I've recently acquired a fondness for the original Xbox from 2001, henceforth known as the Xbox Classic. It is very similar to an Intel Pentium III based PC with an Nvidia GPU. It is also a game console, which means that its hardware is (or was) completely static (with a few well-documented exceptions between the different versions) so you can be sure that even low-level programs written for one Xbox will run on another. The Xbox's security features were thoroughly broken soon after its release, so there are many ways of getting unsigned code to run on it. Further, even though I insist on calling it a classic console, it is usually not yet regarded as a retro console so there are lots of tiny things to improve on it for the keen hacker. All of these reasons tempt me to try to develop some toy programs for the Xbox Classic.
File transfer protocol(s)
A practical example that I have in mind is a file server. Not for actually storing generic files, but for easily transferring Xbox games to and from it. The Xbox scene settled on FTP for this, but FTP is a terrible protocol. See FTP Must Die for a whole list of its shortcomings.
Fast local area networks that were around even in the early 2000's hide some of FTP's deficiencies. For example, setting up a new TCP connection for every file isn't that costly when the network latency is less than a millisecond. And when everything runs at the same speed on an unsaturated network there is next to no packet loss. But fast forward 10 years and gigabit speed network equipment is getting into homes. So now we have mixed-speed networks and FTP's problems are getting noticeable again because it now needs TCP to do flow control.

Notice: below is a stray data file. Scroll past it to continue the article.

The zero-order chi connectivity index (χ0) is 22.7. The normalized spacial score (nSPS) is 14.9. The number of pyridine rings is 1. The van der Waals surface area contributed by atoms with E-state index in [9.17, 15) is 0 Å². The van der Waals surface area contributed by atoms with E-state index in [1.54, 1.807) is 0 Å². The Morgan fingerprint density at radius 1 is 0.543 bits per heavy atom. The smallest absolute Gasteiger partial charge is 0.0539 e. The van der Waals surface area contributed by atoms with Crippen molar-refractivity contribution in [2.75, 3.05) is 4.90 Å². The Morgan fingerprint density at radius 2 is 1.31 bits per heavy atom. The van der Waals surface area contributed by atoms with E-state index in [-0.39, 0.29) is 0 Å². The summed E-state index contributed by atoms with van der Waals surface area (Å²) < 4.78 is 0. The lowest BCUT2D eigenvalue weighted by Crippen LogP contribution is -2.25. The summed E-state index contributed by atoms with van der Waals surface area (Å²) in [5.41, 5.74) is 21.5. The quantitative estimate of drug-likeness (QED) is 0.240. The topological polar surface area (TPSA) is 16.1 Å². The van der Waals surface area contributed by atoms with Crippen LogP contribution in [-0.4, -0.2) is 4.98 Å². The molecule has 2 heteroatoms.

It seems to me that the TCP stack in the Microsoft XDK (pirated versions of which have been used to compile the popular dashboards and utility programs for the Xbox) maybe isn't as good as it could have been, as it doesn't seem to handle lost packets well, but nevertheless there is the issue of negotiating a new TCP connection for every file transfer.
Looking for alternatives to FTP I wanted something that was fairly simple to understand the workings of. It should run on a single or at least constant number of TCP connections. It should preferably not attempt to be encrypted or secure in any way other than maybe having a simple authentication scheme. Let's be honest here: this is a toy project that I will probably abandon when version 1.0 is out (if not sooner) and I will certainly not be immediately issuing security updates when new bugs are found in SSH or TLS. It's going to be designed for secure (home) networks. The protocol should also be light on multi-user features like locking, as this is basically a single user machine.
Rsync is such a protocol. While often run over SSH, rsync can also run in daemon mode, serving files over its custom protocol. Since it is bundled with most Linux distributions, most Linux users will not have to download anything in order to transfer files to and from their Xbox. There are also Windows clients available.
As a proof of concept I have built the latest version of rsync on X-DSL (Xbox-Damn Small Linux) and run it in server mode (rsyncd). It works quite well and will almost saturate the 100 Mbps Ethernet connection (around 9 MB/s average for a typical Xbox game directory tree).
So this will be my new project: A tiny Linux distribution that basically only runs rsyncd and serves the Xbox local file systems over the network. Next up I'll compile an Xbox compatible Linux 2.4 kernel.